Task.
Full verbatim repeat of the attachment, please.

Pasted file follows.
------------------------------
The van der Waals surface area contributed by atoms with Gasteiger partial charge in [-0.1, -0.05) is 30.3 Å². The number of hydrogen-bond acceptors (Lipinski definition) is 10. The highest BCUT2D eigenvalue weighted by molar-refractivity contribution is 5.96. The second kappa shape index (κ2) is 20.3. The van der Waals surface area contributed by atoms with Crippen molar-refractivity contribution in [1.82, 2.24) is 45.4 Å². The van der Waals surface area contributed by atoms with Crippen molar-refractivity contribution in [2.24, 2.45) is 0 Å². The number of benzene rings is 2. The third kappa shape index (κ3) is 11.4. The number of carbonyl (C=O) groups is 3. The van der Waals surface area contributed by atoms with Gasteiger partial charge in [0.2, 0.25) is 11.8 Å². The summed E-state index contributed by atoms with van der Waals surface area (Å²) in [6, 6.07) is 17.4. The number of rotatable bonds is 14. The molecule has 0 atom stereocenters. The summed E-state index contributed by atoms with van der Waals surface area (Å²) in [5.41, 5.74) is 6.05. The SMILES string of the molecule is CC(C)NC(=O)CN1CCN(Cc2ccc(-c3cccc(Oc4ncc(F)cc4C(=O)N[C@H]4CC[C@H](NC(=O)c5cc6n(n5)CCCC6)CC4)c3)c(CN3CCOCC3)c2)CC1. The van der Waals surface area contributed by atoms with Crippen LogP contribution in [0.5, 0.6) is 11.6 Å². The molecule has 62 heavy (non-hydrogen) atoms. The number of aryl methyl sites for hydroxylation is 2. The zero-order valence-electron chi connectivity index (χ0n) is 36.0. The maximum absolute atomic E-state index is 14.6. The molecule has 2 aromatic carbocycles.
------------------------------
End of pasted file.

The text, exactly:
The van der Waals surface area contributed by atoms with Gasteiger partial charge in [-0.1, -0.05) is 30.3 Å². The number of hydrogen-bond acceptors (Lipinski definition) is 10. The highest BCUT2D eigenvalue weighted by molar-refractivity contribution is 5.96. The second kappa shape index (κ2) is 20.3. The van der Waals surface area contributed by atoms with Crippen molar-refractivity contribution in [1.82, 2.24) is 45.4 Å². The van der Waals surface area contributed by atoms with Crippen molar-refractivity contribution in [2.24, 2.45) is 0 Å². The number of benzene rings is 2. The third kappa shape index (κ3) is 11.4. The number of carbonyl (C=O) groups is 3. The van der Waals surface area contributed by atoms with Gasteiger partial charge in [0.2, 0.25) is 11.8 Å². The summed E-state index contributed by atoms with van der Waals surface area (Å²) in [6, 6.07) is 17.4. The number of rotatable bonds is 14. The molecule has 0 atom stereocenters. The summed E-state index contributed by atoms with van der Waals surface area (Å²) in [5.41, 5.74) is 6.05. The SMILES string of the molecule is CC(C)NC(=O)CN1CCN(Cc2ccc(-c3cccc(Oc4ncc(F)cc4C(=O)N[C@H]4CC[C@H](NC(=O)c5cc6n(n5)CCCC6)CC4)c3)c(CN3CCOCC3)c2)CC1. The van der Waals surface area contributed by atoms with Crippen LogP contribution in [0.5, 0.6) is 11.6 Å². The molecule has 62 heavy (non-hydrogen) atoms. The number of aryl methyl sites for hydroxylation is 2. The zero-order valence-electron chi connectivity index (χ0n) is 36.0. The maximum absolute atomic E-state index is 14.6. The molecule has 2 aromatic carbocycles.